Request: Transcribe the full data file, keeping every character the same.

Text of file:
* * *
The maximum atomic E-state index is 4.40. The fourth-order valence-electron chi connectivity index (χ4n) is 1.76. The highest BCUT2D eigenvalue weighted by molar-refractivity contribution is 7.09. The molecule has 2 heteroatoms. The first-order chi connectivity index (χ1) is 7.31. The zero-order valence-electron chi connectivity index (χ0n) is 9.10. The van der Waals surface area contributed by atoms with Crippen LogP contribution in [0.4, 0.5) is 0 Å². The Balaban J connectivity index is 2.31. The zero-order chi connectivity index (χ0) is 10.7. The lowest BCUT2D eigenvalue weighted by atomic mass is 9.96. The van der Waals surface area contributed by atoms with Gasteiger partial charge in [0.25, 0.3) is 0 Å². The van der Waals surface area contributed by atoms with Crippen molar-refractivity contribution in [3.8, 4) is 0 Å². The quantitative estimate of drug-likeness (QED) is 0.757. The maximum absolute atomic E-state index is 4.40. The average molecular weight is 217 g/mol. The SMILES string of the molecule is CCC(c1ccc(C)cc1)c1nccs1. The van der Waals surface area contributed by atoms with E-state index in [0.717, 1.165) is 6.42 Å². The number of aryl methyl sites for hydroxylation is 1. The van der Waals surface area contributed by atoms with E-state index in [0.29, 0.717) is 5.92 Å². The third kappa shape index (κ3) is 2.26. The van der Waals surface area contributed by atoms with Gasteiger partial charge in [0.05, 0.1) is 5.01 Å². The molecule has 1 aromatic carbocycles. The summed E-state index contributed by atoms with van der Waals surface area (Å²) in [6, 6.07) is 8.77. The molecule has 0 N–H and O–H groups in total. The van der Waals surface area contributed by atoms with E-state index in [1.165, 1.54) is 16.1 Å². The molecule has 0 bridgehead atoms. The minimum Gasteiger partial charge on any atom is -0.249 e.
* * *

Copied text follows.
The maximum atomic E-state index is 4.40. The fourth-order valence-electron chi connectivity index (χ4n) is 1.76. The highest BCUT2D eigenvalue weighted by molar-refractivity contribution is 7.09. The molecule has 2 heteroatoms. The first-order chi connectivity index (χ1) is 7.31. The zero-order valence-electron chi connectivity index (χ0n) is 9.10. The van der Waals surface area contributed by atoms with Crippen LogP contribution in [0.4, 0.5) is 0 Å². The Balaban J connectivity index is 2.31. The zero-order chi connectivity index (χ0) is 10.7. The lowest BCUT2D eigenvalue weighted by atomic mass is 9.96. The van der Waals surface area contributed by atoms with Gasteiger partial charge in [0.25, 0.3) is 0 Å². The van der Waals surface area contributed by atoms with Crippen molar-refractivity contribution in [3.8, 4) is 0 Å². The quantitative estimate of drug-likeness (QED) is 0.757. The maximum absolute atomic E-state index is 4.40. The average molecular weight is 217 g/mol. The SMILES string of the molecule is CCC(c1ccc(C)cc1)c1nccs1. The van der Waals surface area contributed by atoms with E-state index in [0.717, 1.165) is 6.42 Å². The number of aryl methyl sites for hydroxylation is 1. The van der Waals surface area contributed by atoms with E-state index in [0.29, 0.717) is 5.92 Å². The third kappa shape index (κ3) is 2.26. The van der Waals surface area contributed by atoms with Gasteiger partial charge in [0.05, 0.1) is 5.01 Å². The molecule has 1 aromatic carbocycles. The summed E-state index contributed by atoms with van der Waals surface area (Å²) in [6, 6.07) is 8.77. The molecule has 0 N–H and O–H groups in total. The van der Waals surface area contributed by atoms with E-state index in [1.165, 1.54) is 16.1 Å². The molecule has 0 bridgehead atoms. The minimum Gasteiger partial charge on any atom is -0.249 e.